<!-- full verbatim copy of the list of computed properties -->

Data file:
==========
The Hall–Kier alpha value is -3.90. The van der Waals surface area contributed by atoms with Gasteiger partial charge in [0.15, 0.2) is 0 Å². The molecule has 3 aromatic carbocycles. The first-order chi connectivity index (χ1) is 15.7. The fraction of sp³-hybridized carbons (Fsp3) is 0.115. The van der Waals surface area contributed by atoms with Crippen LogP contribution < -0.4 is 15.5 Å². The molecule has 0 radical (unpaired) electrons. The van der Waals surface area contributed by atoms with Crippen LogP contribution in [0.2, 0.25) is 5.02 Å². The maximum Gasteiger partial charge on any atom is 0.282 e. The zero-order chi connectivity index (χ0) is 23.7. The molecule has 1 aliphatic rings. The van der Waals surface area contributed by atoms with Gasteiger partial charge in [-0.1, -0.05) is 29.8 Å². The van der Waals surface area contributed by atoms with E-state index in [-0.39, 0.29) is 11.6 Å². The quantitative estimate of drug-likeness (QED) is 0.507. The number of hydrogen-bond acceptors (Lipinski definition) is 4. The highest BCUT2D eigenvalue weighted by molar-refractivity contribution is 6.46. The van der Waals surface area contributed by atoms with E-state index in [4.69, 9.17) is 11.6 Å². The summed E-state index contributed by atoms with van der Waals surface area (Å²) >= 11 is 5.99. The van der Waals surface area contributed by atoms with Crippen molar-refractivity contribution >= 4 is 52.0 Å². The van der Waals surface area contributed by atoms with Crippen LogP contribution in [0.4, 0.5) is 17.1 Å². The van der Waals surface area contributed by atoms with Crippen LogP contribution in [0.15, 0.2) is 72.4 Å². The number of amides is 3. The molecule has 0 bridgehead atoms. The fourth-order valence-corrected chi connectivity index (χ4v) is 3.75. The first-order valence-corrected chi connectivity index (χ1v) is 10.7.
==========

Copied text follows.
The Hall–Kier alpha value is -3.90. The van der Waals surface area contributed by atoms with Gasteiger partial charge in [0.15, 0.2) is 0 Å². The molecule has 3 aromatic carbocycles. The first-order chi connectivity index (χ1) is 15.7. The fraction of sp³-hybridized carbons (Fsp3) is 0.115. The van der Waals surface area contributed by atoms with Crippen LogP contribution < -0.4 is 15.5 Å². The molecule has 0 radical (unpaired) electrons. The van der Waals surface area contributed by atoms with Crippen LogP contribution in [0.2, 0.25) is 5.02 Å². The maximum Gasteiger partial charge on any atom is 0.282 e. The zero-order chi connectivity index (χ0) is 23.7. The molecule has 1 aliphatic rings. The van der Waals surface area contributed by atoms with Gasteiger partial charge in [-0.1, -0.05) is 29.8 Å². The van der Waals surface area contributed by atoms with E-state index in [-0.39, 0.29) is 11.6 Å². The quantitative estimate of drug-likeness (QED) is 0.507. The number of hydrogen-bond acceptors (Lipinski definition) is 4. The highest BCUT2D eigenvalue weighted by molar-refractivity contribution is 6.46. The van der Waals surface area contributed by atoms with E-state index in [4.69, 9.17) is 11.6 Å². The summed E-state index contributed by atoms with van der Waals surface area (Å²) >= 11 is 5.99. The van der Waals surface area contributed by atoms with Crippen molar-refractivity contribution >= 4 is 52.0 Å². The van der Waals surface area contributed by atoms with Crippen LogP contribution in [0.4, 0.5) is 17.1 Å². The van der Waals surface area contributed by atoms with Crippen LogP contribution in [0.15, 0.2) is 72.4 Å². The number of amides is 3. The molecule has 0 bridgehead atoms. The fourth-order valence-corrected chi connectivity index (χ4v) is 3.75. The first-order valence-corrected chi connectivity index (χ1v) is 10.7.